Author response @Jennifer Christiano

Thank you Jennifer for your well-written and respectful response. You raise lots of interesting points, and I agree with you on many of them. In particular, the study you link to was something I covered for this publication last year, and something that I found - and find - very concerning.

To reiterate the main point of my commentary, I was drawing attention to the flawed media approach - by scientists and by media - in their handling of this study, not offering a critique of Monsanto, although whenever I discuss the GM issue, my lack of a critique of this company seems to be what readers hear, more than the issues I actually discuss.

I find it interesting how many people seem to have a "if you're not against Monsanto, you're for Monsanto" ideology. I haven't said that I'm either. However, when it comes to a type of agriculture becoming globalised and dominant without global consensus, I do indeed find that worrying.

There are many, many issues in the GM debate, but I find that too often they get rolled into one that is strongly based on emotion. Again, I appreciate your thoughtful approach.

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Posted by Caroline Scott-Thomas
11 October 2012 | 09h59

Response to author's call

In response to the author's comment regarding not being "pro-GM", I would suggest that perhaps the tenor of her articles don't do her feelings justice. There must be some reason why the majority of readers across time seem to be getting the incorrect impression. Regarding the issue of good journalism, I won't disagree, but it's interesting that the few positive responses to the relentlessly pro-GM sounding articles usually seem to come either from those who express a marked pro-GM bias, themselves, or from those who don't reason particularly well. Personally, I'm going to withhold judgement about the articles being 'fair and insightful' until I see some good supporting evidence.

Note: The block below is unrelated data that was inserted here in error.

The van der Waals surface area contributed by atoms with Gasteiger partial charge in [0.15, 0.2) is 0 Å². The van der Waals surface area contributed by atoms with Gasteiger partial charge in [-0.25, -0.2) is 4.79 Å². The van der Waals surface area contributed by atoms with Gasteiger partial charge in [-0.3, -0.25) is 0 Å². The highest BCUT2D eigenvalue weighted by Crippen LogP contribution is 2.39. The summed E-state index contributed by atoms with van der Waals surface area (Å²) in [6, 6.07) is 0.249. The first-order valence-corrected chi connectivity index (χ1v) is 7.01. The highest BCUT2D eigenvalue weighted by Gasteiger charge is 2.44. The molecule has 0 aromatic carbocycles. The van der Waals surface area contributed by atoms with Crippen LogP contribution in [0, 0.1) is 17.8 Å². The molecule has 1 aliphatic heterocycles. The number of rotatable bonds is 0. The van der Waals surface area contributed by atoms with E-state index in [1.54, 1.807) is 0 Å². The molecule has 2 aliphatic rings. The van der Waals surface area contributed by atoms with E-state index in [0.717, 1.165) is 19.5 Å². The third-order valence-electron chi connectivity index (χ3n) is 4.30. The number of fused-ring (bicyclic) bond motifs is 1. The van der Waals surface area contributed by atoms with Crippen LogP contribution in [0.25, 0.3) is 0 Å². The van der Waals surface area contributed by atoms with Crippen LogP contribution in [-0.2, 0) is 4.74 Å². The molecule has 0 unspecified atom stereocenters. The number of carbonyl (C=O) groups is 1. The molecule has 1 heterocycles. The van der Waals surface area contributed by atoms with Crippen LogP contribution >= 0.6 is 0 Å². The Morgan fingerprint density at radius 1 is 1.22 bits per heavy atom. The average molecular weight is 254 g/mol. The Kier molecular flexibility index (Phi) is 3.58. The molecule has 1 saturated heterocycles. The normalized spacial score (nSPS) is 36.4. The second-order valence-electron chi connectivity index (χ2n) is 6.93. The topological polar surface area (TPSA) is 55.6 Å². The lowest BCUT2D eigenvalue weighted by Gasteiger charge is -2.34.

But my intent is to help, not criticize. The author asked for links to articles that show poor methodologies being used elsewhere. Surely she's aware of the difficulties of proving negatives, but I do have a few examples. One that comes to mind are the remarkable number of field trials of GMO crops that purport to demonstrate their safety, but which fail to follow the 'life cycle' of GM proteins as they leave the plant and enter the gut flora of pollinating insects or the soil biota. Where do those genes go after leaving their initial points of contact, and what influences do they have as they travel through the environment? Nobody really knows, because very few (especially Monsanto et. al.) have asked. However, the most recent research suggests that this gap in inquiry has allowed the gut flora of field insects exposed to GM proteins in situ, to mutate and confer host immunity. That wasn't, according to Monsanto et al., supposed to happen! There was no evidence that it could happen! The reality is that the evidence was waiting to be discovered, but the GM industry never honestly looked for it. It wasn't found until independent researchers thought to inquire. How much more evidence of harm is out there, lying hidden until somebody insightful enough and wealthy enough to ask, can run the correct studies?

Unfortunately, the absence of evidence was taken as the evidence of absence. This seems to hallen a lot with Monsanto. It's too bad that economic and political interests often push this mental sleight-of-hand onto unsuspecting members of the public and the press. When one substitutes logical fallacy for logic, and bolsters one's world view with selective evidence, the mistaking of all sorts of absurdities for truth becomes easy.

An issue related to "absence of evidence" is the sheer politics of publishing scientific reviews critical of Monsanto's work. Surely the author knows that scientific research and publishing are highly political endeavors, despite the official dogma that science is free and independent of such un-scientific concerns. Independent? Hogwash. The practical reality is that science is almost as political an endeavor as - well, as politics itself. And those pushing GM are currently the same ones holding the clout, and always have been right back to the beginning of this game.